Quote Originally Posted by GrumbleDook View Post
I suppose we come back to what is regarded as a network manager in a school. The title means little as it is given to those supporting 300+ clients as well as 40. It ranges from those who have little 'management' to do through to someone managing a team of 6, with a budget of £300k a year and answerable only to the head honcho! The workload is different, the tasks are different, the responsibilities are different ... the stress is different too.
I think this is a key point and is true in most areas of school life. No two schools are the same, we all have very different priorities and skill sets. What works and is right for one school will not necerssarilly work well for another school. This is main complaint on BSF forcing one-size fits all managed ICT services on schools. It's also, for me, the problem will using FITS as a bible rather than as guidelines.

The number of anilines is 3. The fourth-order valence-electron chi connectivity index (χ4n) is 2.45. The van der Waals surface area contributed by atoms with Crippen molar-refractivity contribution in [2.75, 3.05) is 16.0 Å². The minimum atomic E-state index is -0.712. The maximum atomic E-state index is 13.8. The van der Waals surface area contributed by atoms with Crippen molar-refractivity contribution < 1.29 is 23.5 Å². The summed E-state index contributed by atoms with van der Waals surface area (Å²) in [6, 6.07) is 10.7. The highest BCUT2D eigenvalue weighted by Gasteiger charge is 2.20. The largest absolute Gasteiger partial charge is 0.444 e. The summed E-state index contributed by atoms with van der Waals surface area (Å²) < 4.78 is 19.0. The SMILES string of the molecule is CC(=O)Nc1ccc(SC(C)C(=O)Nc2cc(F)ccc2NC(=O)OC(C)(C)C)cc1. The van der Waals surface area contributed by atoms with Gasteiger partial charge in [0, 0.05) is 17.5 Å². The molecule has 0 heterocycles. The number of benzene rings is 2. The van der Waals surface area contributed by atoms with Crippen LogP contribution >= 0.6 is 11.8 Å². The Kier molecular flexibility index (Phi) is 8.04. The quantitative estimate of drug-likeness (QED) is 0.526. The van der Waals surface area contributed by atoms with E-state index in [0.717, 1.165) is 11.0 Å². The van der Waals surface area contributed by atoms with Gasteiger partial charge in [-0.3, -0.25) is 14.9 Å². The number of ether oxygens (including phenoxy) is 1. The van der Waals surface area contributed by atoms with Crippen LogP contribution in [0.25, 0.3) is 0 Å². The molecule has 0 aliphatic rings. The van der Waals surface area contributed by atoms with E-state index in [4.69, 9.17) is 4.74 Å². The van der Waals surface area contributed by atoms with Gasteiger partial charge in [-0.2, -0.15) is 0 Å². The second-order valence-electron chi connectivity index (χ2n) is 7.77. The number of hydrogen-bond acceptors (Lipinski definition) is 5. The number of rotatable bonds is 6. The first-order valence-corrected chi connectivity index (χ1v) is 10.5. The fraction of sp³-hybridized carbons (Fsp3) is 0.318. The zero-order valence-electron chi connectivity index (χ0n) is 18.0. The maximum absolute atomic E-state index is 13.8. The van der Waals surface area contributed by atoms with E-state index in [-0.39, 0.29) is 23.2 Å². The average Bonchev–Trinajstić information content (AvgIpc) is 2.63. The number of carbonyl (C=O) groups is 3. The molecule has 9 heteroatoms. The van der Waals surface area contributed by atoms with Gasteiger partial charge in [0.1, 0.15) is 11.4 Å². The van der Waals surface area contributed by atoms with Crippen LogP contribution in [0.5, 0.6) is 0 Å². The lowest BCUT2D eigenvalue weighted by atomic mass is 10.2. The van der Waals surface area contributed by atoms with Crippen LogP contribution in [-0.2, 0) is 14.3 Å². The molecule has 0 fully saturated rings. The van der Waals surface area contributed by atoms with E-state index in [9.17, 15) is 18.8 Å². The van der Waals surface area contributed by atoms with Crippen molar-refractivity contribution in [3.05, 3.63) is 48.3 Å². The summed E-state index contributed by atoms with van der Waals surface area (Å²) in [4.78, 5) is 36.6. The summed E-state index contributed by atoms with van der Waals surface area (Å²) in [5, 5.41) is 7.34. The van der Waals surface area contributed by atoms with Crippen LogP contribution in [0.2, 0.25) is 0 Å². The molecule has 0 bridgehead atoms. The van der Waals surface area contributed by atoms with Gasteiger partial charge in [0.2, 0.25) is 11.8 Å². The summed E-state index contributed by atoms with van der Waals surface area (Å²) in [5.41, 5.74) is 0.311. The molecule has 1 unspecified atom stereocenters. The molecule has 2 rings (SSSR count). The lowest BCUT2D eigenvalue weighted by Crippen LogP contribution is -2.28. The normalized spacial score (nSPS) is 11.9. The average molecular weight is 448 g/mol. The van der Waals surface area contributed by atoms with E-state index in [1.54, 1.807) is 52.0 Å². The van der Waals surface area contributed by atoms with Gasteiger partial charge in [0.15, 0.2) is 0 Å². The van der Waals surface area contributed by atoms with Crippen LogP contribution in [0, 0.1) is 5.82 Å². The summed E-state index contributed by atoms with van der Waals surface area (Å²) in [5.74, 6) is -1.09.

The flexibility to give staff what they deserve can be really beneficial as long as manglement don't hide behind LA rules and regs ... but it relies on the senior leaders in the school having a true understanding about what you do.
And back nicely to the central theme of this thread. What is most important is SLT basic understanding and support for the job we do. Without that then perhaps we are little more than a manged service anyway.


To some extent I still want to look at standards of delivery of services and practices rather than just raw info on competency levels. Not so much what jobs can you do, but can you do them well and does it make a difference.
As much as I've said previously that we are the swiss-army knife of the IT industry, we can't be good at absolutely everything. If my school wanted a web designer or TA then something went wrong in thier selection process! We do need to recognise our limitations and know when outsourcing would give the best service to our schools, such as (in my case) cabling.

I suppose this is where it gets difficult for schools. How do you define a role that you don't understand and have little personal interest in? How do you make sure you hire someone with the right skill set you need for your school if you don't necersarily understand the skill sets? Maybe that's part of the thinking behind BSF and managed ICT? (not that I agree with that line of thinking)